ICL wins pounds 183m contract to modernise court system

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THE BRITISH court system is to be dragged into the information age over the next few years, courtesy of a pounds 183m contract that was awarded yesterday to a consortium led by ICL, the computer services giant.

The 11-year deal, awarded under the Private Finance Initiative (PFI), will see the three computer systems currently used by the Magistrates Courts brought together in a single system.

The network will help schedule court room appearances, allocate magistrates to cases, and keep details of whether offenders who have been fined have paid up.

The project, dubbed Libra, will connect some 500 courthouses around the country as well as allowing the Magistrates Courts to share information with other branches of the legal system.

Meanwhile, members of the public will be able to download information about court schedules which will be posted on the Internet.

"This system covers all the administration that tends to go on behind the scenes for the courts to operate efficiently," said Alan Gibson, an executive director of ICL.

The company, which has formed a consortium with Unisys, the computer services group, was the sole bidder for the contract.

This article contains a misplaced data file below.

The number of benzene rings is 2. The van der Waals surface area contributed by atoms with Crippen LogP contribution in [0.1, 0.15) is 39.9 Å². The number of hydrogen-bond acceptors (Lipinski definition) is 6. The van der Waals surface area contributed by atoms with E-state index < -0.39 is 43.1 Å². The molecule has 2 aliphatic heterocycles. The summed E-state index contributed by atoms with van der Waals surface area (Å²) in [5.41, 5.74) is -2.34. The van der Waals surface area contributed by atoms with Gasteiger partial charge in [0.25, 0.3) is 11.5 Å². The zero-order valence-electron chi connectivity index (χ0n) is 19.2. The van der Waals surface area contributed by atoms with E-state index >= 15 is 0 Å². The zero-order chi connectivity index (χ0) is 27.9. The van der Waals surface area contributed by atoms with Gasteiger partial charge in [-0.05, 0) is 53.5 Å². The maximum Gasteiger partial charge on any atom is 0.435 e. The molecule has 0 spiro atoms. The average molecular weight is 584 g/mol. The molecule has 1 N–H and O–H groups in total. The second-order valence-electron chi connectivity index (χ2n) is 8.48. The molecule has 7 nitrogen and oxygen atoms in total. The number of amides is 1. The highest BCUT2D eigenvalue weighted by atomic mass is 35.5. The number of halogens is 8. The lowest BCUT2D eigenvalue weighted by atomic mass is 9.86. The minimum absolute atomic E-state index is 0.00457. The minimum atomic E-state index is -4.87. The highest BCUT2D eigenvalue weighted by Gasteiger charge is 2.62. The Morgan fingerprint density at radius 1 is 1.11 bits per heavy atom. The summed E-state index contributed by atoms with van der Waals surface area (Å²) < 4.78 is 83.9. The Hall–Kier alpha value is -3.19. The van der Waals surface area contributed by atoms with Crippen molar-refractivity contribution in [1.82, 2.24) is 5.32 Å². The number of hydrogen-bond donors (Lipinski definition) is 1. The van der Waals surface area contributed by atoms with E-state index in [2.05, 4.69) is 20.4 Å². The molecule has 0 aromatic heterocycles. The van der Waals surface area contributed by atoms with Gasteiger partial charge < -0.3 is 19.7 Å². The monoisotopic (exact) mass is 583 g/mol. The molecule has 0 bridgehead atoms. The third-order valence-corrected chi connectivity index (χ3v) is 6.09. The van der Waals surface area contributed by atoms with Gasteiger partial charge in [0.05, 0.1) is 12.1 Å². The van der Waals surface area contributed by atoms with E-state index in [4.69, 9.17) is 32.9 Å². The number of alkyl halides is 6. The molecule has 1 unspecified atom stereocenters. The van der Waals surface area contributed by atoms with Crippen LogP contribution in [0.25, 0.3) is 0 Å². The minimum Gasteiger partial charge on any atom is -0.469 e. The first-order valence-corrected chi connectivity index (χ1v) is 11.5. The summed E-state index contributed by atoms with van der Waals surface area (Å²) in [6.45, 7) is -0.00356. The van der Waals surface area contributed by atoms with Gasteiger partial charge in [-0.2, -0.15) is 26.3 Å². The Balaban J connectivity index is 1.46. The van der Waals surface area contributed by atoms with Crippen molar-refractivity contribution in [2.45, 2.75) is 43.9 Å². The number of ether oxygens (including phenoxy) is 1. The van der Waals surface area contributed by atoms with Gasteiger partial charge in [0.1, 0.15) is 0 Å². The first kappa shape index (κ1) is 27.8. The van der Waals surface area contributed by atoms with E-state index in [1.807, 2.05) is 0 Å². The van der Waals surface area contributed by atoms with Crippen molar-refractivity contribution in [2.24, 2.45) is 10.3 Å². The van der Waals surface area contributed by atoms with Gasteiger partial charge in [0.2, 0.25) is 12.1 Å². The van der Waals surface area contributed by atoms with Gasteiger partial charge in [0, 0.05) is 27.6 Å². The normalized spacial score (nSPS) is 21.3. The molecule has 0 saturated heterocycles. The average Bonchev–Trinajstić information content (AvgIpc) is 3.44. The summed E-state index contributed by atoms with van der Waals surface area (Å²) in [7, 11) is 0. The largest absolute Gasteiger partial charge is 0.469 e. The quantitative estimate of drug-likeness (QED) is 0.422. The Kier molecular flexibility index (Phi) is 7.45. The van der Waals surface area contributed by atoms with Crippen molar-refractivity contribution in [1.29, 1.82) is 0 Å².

EDS, the US giant which had been in the running, pulled out at the final stage.

ICL and Unisys are two of the existing providers of IT systems to the magistrates' courts. The third, the north-London based minnow MDIS, will not be involved in the new network.

The system will be based on Microsoft desktop software, linked to databases based on software developed by Oracle. It is expected to be fully up and running within two to three years.

Last year, ICL joined forces with Microsoft to develop systems based on Microsoft's Windows NT networking software.

Under the terms of the contract, the ICL consortium will be paid according to the number of transactions that are processed by the system.

However, Mr Gibson played down worries that the deal left ICL exposed if the system took longer than expected to set up.

"We don't see a big risk. We have done the development and the testing and are confident we can meet the timetable," he said.

ICL is currently behind schedule with Pathway, a PFI contract to computerise thousands of Post Offices around the country, which is worth more than pounds 1bn.

However, the company insists the delays are not its fault.